In an earlier post about the new plan to make the Twin Cities to Rochester Zip Rail a privately funded project, Bluestem had asked the question, Will Steve Drazkowski's constituents get on board with Zip Rail if it's a private railroad?
Two irate letters in the Rochester Bulletin suggest that the answer to our question isn't just "no," but "Hell No."
Outside of local papers in the potential corridors for the train--which will not stop between the metro and Rochester--there's been little mention in the press of the passionate and widespread opposition to the project on the part of those in its path. Instead, the media focused on the happy feelings that Rep. Pat Garofalo (R-Farmington) and Steve Drazkowski (R-Mazeppa) were experiencing after meeting with the private investors.
We'll let the letters speak for themselves. Brad Singewald of Cannon Falls writes in Zip Rail will be detrimental to communities, regardless of funding source:
Zip Rail is preposterous. It is a want and not a need.
I am very disappointed in Rep. Pat Garofalo and Rep. Steve Drazkowski, who were against this, but have flip-flopped and are willing to compromise since there is a private investor.
ntroducing bills to ensure no public money will ever be used is not enough. The only reasonable option is the no-build option. As Wendy Meadley stated in the March 18 Post-Bulletin, they will no longer work with communities. Rather, they will focus on the possible transformation it will bring.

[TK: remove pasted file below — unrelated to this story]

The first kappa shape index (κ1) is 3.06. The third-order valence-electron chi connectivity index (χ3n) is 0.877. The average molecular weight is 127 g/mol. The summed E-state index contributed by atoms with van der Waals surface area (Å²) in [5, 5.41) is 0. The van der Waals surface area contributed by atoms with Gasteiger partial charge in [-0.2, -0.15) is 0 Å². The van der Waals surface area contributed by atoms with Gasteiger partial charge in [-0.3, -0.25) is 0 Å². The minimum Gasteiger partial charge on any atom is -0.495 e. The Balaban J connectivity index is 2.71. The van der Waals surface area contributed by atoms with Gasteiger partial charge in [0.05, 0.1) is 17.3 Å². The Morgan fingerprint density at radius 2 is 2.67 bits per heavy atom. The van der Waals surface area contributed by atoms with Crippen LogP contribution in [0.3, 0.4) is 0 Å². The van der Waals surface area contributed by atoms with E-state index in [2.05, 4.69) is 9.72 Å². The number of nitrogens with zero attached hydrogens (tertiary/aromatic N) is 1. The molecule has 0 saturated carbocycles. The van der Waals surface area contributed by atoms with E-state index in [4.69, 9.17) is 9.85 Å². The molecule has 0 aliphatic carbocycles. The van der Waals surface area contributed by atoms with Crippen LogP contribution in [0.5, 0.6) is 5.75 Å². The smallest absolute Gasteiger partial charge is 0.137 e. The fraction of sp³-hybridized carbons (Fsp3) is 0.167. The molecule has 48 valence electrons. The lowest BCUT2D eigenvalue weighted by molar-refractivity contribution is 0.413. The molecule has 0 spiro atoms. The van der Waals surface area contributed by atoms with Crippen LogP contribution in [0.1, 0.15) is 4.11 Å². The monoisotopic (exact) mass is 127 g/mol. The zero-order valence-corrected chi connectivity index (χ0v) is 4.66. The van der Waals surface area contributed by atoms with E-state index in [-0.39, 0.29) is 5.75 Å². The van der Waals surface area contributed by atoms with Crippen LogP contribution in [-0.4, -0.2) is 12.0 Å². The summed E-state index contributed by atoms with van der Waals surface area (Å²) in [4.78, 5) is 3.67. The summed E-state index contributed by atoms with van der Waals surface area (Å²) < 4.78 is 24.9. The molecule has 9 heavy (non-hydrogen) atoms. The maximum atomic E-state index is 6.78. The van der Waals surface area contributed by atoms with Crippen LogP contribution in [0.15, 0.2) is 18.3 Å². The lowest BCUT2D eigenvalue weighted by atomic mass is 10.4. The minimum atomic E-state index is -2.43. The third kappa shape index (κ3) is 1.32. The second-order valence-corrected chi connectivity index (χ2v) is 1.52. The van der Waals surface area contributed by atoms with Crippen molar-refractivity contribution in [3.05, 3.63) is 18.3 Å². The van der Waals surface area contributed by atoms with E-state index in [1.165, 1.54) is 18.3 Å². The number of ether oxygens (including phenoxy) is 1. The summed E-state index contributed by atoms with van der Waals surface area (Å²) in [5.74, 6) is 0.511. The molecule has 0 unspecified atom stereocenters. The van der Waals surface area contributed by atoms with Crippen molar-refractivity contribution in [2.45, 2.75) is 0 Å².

The only potential transformation for those towns in the path of Zip Rail is to ghost towns. This is not a good thing for any of the communities outside Rochester and the Twin Cities. Everybody else along the path will lose.
I find it hilarious that there is a Nels (Rep. Nels Pierson) involved in this because it reminds me of "Little House on the Prairie." In the series finale, when the train wins and is going to come through town, which none of the townspeople wanted, they took drastic measures. What did they do? They blew up every building in the town because they would have lost everything anyways.
Maybe those of us who live along the corridors should do the same. After all, the transformational impact for these towns would be the same.
Singewald draws his pop culture inspiration for putting those torches to use from The Last Farewell 1984 TV movie finale of Little House on the Prairie.
In Big bucks equals continued progress to create Zip Rail in region, Don Buck of Zumbrota is hoping for a miracle (especially since the train isn't elevated):
Seven years ago, many Goodhue County residents began spending the next five years opposing the construction of a large wind farm in their neighborhood. They hired a lawyer and presented many arguments to the state Public Utilities Commission concerning physical, mental and emotional health issues and the loss of property values.
These issues were gathered from similar high population centers with wind farms. Each time the Public Utilities Commission would dismiss all of the claims. The wealthy wind farm investors had the green light to proceed.
Then the Minnesota Department of Natural Resources announced that six active eagle nesting sites would be endangered by the wind farms. The story ended.
Now, our focus is on Zip Rail. Few, if any, residents in Goodhue County are in favor of the proposed Zip Rail. However, it seems wealthy investors will be allowed to build this rail, located 20 feet in the air through one of two locations in Goodhue County.